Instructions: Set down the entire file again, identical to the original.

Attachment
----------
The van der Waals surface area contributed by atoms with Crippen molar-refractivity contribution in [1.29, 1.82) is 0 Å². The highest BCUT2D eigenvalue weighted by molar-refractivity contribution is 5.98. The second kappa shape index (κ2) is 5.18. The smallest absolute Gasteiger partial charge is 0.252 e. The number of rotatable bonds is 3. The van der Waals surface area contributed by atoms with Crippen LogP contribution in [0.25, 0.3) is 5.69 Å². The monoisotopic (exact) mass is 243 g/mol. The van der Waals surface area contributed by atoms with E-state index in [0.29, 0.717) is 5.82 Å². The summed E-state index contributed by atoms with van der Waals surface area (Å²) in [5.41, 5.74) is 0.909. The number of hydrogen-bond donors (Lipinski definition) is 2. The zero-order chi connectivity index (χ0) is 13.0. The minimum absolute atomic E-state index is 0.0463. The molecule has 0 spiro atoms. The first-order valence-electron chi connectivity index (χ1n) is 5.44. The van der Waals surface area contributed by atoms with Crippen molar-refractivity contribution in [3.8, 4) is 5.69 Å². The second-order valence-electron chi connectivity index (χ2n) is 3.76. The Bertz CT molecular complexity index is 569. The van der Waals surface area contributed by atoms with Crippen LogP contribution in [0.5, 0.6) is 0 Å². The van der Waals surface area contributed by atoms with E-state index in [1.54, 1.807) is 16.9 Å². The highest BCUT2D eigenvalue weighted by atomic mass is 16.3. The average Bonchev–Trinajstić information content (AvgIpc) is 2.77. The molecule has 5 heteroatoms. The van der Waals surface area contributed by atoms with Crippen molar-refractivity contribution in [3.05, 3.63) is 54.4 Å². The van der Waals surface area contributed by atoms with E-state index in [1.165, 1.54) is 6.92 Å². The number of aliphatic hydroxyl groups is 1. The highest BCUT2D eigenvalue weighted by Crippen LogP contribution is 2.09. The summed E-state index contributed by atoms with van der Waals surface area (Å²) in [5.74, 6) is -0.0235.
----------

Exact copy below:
The van der Waals surface area contributed by atoms with Crippen molar-refractivity contribution in [1.29, 1.82) is 0 Å². The highest BCUT2D eigenvalue weighted by molar-refractivity contribution is 5.98. The second kappa shape index (κ2) is 5.18. The smallest absolute Gasteiger partial charge is 0.252 e. The number of rotatable bonds is 3. The van der Waals surface area contributed by atoms with Crippen LogP contribution in [0.25, 0.3) is 5.69 Å². The monoisotopic (exact) mass is 243 g/mol. The van der Waals surface area contributed by atoms with E-state index in [0.29, 0.717) is 5.82 Å². The summed E-state index contributed by atoms with van der Waals surface area (Å²) in [5.41, 5.74) is 0.909. The number of hydrogen-bond donors (Lipinski definition) is 2. The zero-order chi connectivity index (χ0) is 13.0. The minimum absolute atomic E-state index is 0.0463. The molecule has 0 spiro atoms. The first-order valence-electron chi connectivity index (χ1n) is 5.44. The van der Waals surface area contributed by atoms with Crippen molar-refractivity contribution in [3.8, 4) is 5.69 Å². The second-order valence-electron chi connectivity index (χ2n) is 3.76. The Bertz CT molecular complexity index is 569. The van der Waals surface area contributed by atoms with Crippen LogP contribution in [0.5, 0.6) is 0 Å². The van der Waals surface area contributed by atoms with E-state index in [1.54, 1.807) is 16.9 Å². The highest BCUT2D eigenvalue weighted by atomic mass is 16.3. The average Bonchev–Trinajstić information content (AvgIpc) is 2.77. The molecule has 5 heteroatoms. The van der Waals surface area contributed by atoms with Crippen molar-refractivity contribution in [3.05, 3.63) is 54.4 Å². The van der Waals surface area contributed by atoms with E-state index in [1.165, 1.54) is 6.92 Å². The number of aliphatic hydroxyl groups is 1. The highest BCUT2D eigenvalue weighted by Crippen LogP contribution is 2.09. The summed E-state index contributed by atoms with van der Waals surface area (Å²) in [5.74, 6) is -0.0235.